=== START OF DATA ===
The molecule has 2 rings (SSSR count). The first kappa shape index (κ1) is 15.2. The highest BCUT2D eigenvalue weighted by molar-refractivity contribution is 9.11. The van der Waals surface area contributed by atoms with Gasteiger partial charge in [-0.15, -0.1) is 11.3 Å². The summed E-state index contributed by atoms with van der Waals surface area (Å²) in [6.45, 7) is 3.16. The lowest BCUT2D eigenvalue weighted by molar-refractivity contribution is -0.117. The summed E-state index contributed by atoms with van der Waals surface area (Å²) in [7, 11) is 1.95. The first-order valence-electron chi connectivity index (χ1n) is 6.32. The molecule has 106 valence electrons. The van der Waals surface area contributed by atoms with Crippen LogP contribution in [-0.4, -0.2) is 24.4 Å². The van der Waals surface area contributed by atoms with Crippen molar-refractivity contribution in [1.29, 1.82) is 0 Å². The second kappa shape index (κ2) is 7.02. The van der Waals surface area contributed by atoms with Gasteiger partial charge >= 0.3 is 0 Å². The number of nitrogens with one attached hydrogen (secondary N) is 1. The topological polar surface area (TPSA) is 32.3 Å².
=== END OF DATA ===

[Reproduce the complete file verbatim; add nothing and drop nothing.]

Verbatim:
The molecule has 2 rings (SSSR count). The first kappa shape index (κ1) is 15.2. The highest BCUT2D eigenvalue weighted by molar-refractivity contribution is 9.11. The van der Waals surface area contributed by atoms with Gasteiger partial charge in [-0.15, -0.1) is 11.3 Å². The summed E-state index contributed by atoms with van der Waals surface area (Å²) in [6.45, 7) is 3.16. The lowest BCUT2D eigenvalue weighted by molar-refractivity contribution is -0.117. The summed E-state index contributed by atoms with van der Waals surface area (Å²) in [7, 11) is 1.95. The first-order valence-electron chi connectivity index (χ1n) is 6.32. The molecule has 106 valence electrons. The van der Waals surface area contributed by atoms with Crippen LogP contribution in [-0.4, -0.2) is 24.4 Å². The van der Waals surface area contributed by atoms with Crippen molar-refractivity contribution in [1.29, 1.82) is 0 Å². The second kappa shape index (κ2) is 7.02. The van der Waals surface area contributed by atoms with Gasteiger partial charge >= 0.3 is 0 Å². The number of nitrogens with one attached hydrogen (secondary N) is 1. The topological polar surface area (TPSA) is 32.3 Å².